Arthur Wing Pinero (1855-1934), a contemporary of George Bernard Shaw, is not exactly a household name these days in spite of being one of the most prolific and popular playwrights of his time with an oeuvre that included light farce, sentimental comedies, and ‘problem plays’ about contemporary society. Like Shaw and Ibsen, Pinero had a particular interest in the role of women in Victorian and Edwardian society, the most famous on the subject being The Second Mrs Tanquery, which was referenced by Hillaire Belloc in his poem about Matilda who told such dreadful lies (indeed, I never realised that it was a real play before doing my research for The Thunderbolt). The female characters in this play are shown to be grasping vultures (but no more so than their husbands), desperately nervy and almost too good and forgiving to be true. It is the illegitimate daughter who has far more class than any of her ‘legitimate’ relations.
The Thunderbolt could probably be best described as a family drama filled with unpleasant and desperate characters satirising greed, petty rivalries and the desperation of keeping up appearances in the fictional Midlands town of Singlehampton. At nearly three hours long, some of the long-winded passages could be trimmed, but it refrains from the tedious philosophising that certain Ibsen and Shaw plays suffer from and has an agreeable lightness of touch.
This play works beautifully from being presented in the round as the audience steps through the late Mr Edward’s library (designed by Sam Dowson) to get to their seats. Set changes are deftly handled by the cast re-arranging the furniture to create a whole new room. The dining room table in Act II is revealed to be three separate cabinets that form part of Mr and Mrs Thad’s drawing room. Very simple, but so effective.
The Mortimores have to be one of the most ghastly families in fiction. The sudden death of the eldest brother Edward Mortimore, a wealthy brewer who was estranged from the rest of the family has his three surviving brothers and one sister and their spouses descending en masse, calculating what they believe to be their rightful inheritance as next of kin to the last penny. The introduction of Edward’s lovely illegitimate daughter Helen (Grainne Keenan) temporarily complicates the celebrations. Helen refuses to accept an allowance from her newly discovered relations, determined to make her own living as an artist through the invaluable education that her father ensured she received, in spite of being deeply hurt not knowing whether her father meant to provide for her or not. The Mortimores are only too happy to respect her independence.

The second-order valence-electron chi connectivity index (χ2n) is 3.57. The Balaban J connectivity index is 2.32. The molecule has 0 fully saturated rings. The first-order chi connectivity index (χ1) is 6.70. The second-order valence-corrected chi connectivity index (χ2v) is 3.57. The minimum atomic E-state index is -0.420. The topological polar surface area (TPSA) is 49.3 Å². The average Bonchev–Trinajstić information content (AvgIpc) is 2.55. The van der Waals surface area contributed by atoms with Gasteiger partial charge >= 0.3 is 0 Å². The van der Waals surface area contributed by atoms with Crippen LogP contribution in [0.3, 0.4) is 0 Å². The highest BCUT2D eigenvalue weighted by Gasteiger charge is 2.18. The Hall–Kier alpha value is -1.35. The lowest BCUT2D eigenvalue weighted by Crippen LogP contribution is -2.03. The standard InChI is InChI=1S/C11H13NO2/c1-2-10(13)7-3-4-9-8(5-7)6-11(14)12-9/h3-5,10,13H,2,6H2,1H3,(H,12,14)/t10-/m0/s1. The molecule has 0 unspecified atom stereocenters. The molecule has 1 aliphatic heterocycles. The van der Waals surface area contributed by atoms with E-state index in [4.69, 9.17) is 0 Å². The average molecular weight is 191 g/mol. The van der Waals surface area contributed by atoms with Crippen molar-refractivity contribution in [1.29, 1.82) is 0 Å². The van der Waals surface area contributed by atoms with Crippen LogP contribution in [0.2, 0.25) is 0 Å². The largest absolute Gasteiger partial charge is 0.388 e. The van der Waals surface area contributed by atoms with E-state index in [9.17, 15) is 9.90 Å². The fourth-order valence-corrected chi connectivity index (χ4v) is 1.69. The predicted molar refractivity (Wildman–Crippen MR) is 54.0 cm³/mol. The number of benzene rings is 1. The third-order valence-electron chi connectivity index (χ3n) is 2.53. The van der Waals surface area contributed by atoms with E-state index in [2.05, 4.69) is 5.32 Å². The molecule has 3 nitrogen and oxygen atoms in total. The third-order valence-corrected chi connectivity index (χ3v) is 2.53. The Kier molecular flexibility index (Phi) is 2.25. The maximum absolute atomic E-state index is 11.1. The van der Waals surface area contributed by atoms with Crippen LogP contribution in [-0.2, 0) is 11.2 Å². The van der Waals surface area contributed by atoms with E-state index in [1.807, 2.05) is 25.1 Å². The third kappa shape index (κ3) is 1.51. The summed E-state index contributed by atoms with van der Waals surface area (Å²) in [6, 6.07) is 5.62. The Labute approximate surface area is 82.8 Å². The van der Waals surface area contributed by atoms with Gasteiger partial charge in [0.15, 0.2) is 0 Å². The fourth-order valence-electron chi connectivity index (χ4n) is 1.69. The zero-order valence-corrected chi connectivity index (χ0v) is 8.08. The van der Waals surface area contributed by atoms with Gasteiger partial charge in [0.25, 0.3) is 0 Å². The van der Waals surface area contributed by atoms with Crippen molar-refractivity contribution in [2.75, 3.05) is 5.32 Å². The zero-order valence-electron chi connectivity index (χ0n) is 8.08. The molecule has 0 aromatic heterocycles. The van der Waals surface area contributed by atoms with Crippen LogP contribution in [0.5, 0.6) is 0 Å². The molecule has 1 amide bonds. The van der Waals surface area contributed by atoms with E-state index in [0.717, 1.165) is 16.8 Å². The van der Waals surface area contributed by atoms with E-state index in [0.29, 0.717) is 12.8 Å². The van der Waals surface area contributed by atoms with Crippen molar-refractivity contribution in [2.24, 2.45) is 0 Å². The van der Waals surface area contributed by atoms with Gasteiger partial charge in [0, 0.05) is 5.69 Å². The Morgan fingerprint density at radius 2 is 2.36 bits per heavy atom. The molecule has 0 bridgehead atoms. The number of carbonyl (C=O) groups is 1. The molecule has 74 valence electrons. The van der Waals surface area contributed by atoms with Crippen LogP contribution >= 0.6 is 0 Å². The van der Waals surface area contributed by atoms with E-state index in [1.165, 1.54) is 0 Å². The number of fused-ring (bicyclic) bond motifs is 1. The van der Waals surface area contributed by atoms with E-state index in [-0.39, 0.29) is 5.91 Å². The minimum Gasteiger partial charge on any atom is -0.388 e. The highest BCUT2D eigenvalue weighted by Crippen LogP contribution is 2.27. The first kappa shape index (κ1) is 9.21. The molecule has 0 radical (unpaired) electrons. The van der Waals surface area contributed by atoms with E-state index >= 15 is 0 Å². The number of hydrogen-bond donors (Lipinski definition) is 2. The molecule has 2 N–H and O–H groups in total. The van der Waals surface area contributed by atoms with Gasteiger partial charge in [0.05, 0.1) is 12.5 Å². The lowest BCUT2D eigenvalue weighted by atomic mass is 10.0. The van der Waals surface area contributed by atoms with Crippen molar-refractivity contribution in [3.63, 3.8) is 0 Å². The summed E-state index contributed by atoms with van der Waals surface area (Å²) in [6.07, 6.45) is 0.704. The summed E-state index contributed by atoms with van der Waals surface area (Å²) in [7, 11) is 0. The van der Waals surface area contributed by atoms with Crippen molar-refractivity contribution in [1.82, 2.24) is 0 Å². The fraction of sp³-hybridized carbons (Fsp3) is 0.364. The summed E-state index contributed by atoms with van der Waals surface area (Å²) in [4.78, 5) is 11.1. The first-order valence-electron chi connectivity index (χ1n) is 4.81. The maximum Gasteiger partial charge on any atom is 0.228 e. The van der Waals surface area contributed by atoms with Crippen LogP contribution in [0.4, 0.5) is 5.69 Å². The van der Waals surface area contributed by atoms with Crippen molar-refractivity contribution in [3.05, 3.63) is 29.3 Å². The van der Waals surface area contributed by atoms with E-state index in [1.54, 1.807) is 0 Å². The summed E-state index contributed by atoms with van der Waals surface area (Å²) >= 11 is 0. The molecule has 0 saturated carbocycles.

The acting amongst the entire cast is impeccable, including Geoff Leesley as bluff family spokesman and property developer Mr Jim and David Whitworth as local newspaper editor and insufferable pedant Mr Stephen. Brenda Longman and Julie Teal make the most of their roles as their sour wives. The sole sister Rose (Janet Spencer Turner) is an aspiring London society hostess and her husband Colonel Ponting (Osmond Bullock) might actually be the most avaricious of the lot.
The society of Singlehampton is one in which to be a grocer’s daughter is a fate worse than death, evidenced in the abuse that youngest brother Thaddeus’s wife Phyllis receives from her in-laws. Natalie Ogle excels in the role of this complicated woman who is deeply vulnerable and scarred from the years of cruelty. She is well supported by Stuart Fox as her husband. The very fact that Thad and Phyllis love each other and had the spirit to rebel by getting married sets them apart from the other Mortimores.
While I am not entirely sure if The Thunderbolt is a lost ‘masterpiece,’ it retains its power to expose the timeless themes of greed, hypocrisy and social snobbery in a quietly angry way. It is impossible not to feel indignant when Mr Jim grovels to Helen, stretching her generosity to the limit. It could hardly be better served by Sam Walters’s stylish production and the flawless ensemble cast. I am still not certain as to whom (or what) the ‘Thunderbolt’ of the title refers- perhaps it is the way in which the Mortimores’ smug complacency is suddenly threatened by public scandal. Of course they’ll never appreciate Helen’s compassion that protects them from this, but Pinero must be suggesting that she is the richest in the end, being the only one who can move forward with a clear conscience and build a life to be proud of.
The Thunderbolt is playing at the Orange Tree Theatre, Richmond until October 2nd 2010. For more information and to book tickets, please visit http://www.orangetreetheatre.co.uk/